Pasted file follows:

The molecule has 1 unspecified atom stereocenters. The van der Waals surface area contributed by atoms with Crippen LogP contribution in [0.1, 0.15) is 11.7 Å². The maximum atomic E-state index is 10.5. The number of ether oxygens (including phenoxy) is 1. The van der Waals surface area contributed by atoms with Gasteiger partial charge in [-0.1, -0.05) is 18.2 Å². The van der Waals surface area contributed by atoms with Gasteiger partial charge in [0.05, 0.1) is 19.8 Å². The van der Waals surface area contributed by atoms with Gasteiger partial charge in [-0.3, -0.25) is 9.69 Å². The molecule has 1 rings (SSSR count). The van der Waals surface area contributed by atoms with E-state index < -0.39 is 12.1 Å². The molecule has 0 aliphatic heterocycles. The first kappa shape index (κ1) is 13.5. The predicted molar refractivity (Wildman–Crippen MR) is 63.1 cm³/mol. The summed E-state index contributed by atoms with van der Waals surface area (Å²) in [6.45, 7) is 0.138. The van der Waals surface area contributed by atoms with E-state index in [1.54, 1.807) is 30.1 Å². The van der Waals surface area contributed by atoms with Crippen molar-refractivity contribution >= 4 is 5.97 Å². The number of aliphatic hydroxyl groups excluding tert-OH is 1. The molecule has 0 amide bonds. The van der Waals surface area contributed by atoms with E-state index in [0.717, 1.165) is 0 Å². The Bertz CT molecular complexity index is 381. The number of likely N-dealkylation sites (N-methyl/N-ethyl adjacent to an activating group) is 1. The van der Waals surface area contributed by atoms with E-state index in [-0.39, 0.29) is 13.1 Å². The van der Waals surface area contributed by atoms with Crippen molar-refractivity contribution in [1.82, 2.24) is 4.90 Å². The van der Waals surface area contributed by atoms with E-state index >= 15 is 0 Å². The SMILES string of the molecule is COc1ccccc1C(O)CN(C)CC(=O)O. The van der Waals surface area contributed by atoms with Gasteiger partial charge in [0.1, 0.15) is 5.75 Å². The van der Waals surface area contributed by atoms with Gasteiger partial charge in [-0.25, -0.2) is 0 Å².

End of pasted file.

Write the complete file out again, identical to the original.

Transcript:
The molecule has 1 unspecified atom stereocenters. The van der Waals surface area contributed by atoms with Crippen LogP contribution in [0.1, 0.15) is 11.7 Å². The maximum atomic E-state index is 10.5. The number of ether oxygens (including phenoxy) is 1. The van der Waals surface area contributed by atoms with Gasteiger partial charge in [-0.1, -0.05) is 18.2 Å². The van der Waals surface area contributed by atoms with Gasteiger partial charge in [0.05, 0.1) is 19.8 Å². The van der Waals surface area contributed by atoms with Gasteiger partial charge in [-0.3, -0.25) is 9.69 Å². The molecule has 1 rings (SSSR count). The van der Waals surface area contributed by atoms with E-state index < -0.39 is 12.1 Å². The molecule has 0 aliphatic heterocycles. The first kappa shape index (κ1) is 13.5. The predicted molar refractivity (Wildman–Crippen MR) is 63.1 cm³/mol. The summed E-state index contributed by atoms with van der Waals surface area (Å²) in [6.45, 7) is 0.138. The van der Waals surface area contributed by atoms with E-state index in [1.54, 1.807) is 30.1 Å². The van der Waals surface area contributed by atoms with Crippen molar-refractivity contribution >= 4 is 5.97 Å². The number of aliphatic hydroxyl groups excluding tert-OH is 1. The molecule has 0 amide bonds. The van der Waals surface area contributed by atoms with E-state index in [0.717, 1.165) is 0 Å². The Bertz CT molecular complexity index is 381. The number of likely N-dealkylation sites (N-methyl/N-ethyl adjacent to an activating group) is 1. The van der Waals surface area contributed by atoms with E-state index in [-0.39, 0.29) is 13.1 Å². The van der Waals surface area contributed by atoms with Crippen molar-refractivity contribution in [1.82, 2.24) is 4.90 Å². The van der Waals surface area contributed by atoms with E-state index >= 15 is 0 Å². The SMILES string of the molecule is COc1ccccc1C(O)CN(C)CC(=O)O. The van der Waals surface area contributed by atoms with Gasteiger partial charge in [0.1, 0.15) is 5.75 Å². The van der Waals surface area contributed by atoms with Gasteiger partial charge in [-0.25, -0.2) is 0 Å².